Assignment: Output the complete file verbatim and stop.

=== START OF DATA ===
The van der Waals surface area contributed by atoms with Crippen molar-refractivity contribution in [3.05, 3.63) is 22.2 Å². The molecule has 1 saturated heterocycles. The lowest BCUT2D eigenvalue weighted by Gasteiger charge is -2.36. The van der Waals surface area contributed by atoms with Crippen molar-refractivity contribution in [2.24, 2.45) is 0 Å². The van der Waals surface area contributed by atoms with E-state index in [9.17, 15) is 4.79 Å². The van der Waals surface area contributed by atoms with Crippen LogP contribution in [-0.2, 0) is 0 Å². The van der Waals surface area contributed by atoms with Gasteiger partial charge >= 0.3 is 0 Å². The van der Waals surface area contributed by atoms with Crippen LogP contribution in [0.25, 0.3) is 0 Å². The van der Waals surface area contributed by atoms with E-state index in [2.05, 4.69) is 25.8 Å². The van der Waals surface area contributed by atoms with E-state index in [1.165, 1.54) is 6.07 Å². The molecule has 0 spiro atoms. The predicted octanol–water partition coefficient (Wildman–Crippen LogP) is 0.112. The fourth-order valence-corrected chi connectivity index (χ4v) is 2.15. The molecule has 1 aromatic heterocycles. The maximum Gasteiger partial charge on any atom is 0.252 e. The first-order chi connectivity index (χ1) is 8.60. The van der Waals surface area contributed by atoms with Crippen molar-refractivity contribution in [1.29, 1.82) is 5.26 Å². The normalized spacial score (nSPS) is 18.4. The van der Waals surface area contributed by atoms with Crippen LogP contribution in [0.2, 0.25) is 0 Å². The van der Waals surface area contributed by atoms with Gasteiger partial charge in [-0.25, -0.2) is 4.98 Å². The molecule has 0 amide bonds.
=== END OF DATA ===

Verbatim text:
The van der Waals surface area contributed by atoms with Crippen molar-refractivity contribution in [3.05, 3.63) is 22.2 Å². The molecule has 1 saturated heterocycles. The lowest BCUT2D eigenvalue weighted by Gasteiger charge is -2.36. The van der Waals surface area contributed by atoms with Crippen molar-refractivity contribution in [2.24, 2.45) is 0 Å². The van der Waals surface area contributed by atoms with E-state index in [9.17, 15) is 4.79 Å². The van der Waals surface area contributed by atoms with Crippen LogP contribution in [-0.2, 0) is 0 Å². The van der Waals surface area contributed by atoms with Gasteiger partial charge >= 0.3 is 0 Å². The van der Waals surface area contributed by atoms with Crippen LogP contribution in [0.25, 0.3) is 0 Å². The van der Waals surface area contributed by atoms with E-state index in [2.05, 4.69) is 25.8 Å². The van der Waals surface area contributed by atoms with E-state index in [1.165, 1.54) is 6.07 Å². The molecule has 0 spiro atoms. The predicted octanol–water partition coefficient (Wildman–Crippen LogP) is 0.112. The fourth-order valence-corrected chi connectivity index (χ4v) is 2.15. The molecule has 1 aromatic heterocycles. The maximum Gasteiger partial charge on any atom is 0.252 e. The first-order chi connectivity index (χ1) is 8.60. The van der Waals surface area contributed by atoms with Crippen molar-refractivity contribution in [1.29, 1.82) is 5.26 Å². The normalized spacial score (nSPS) is 18.4. The van der Waals surface area contributed by atoms with Crippen LogP contribution in [0.2, 0.25) is 0 Å². The van der Waals surface area contributed by atoms with Gasteiger partial charge in [-0.25, -0.2) is 4.98 Å². The molecule has 0 amide bonds.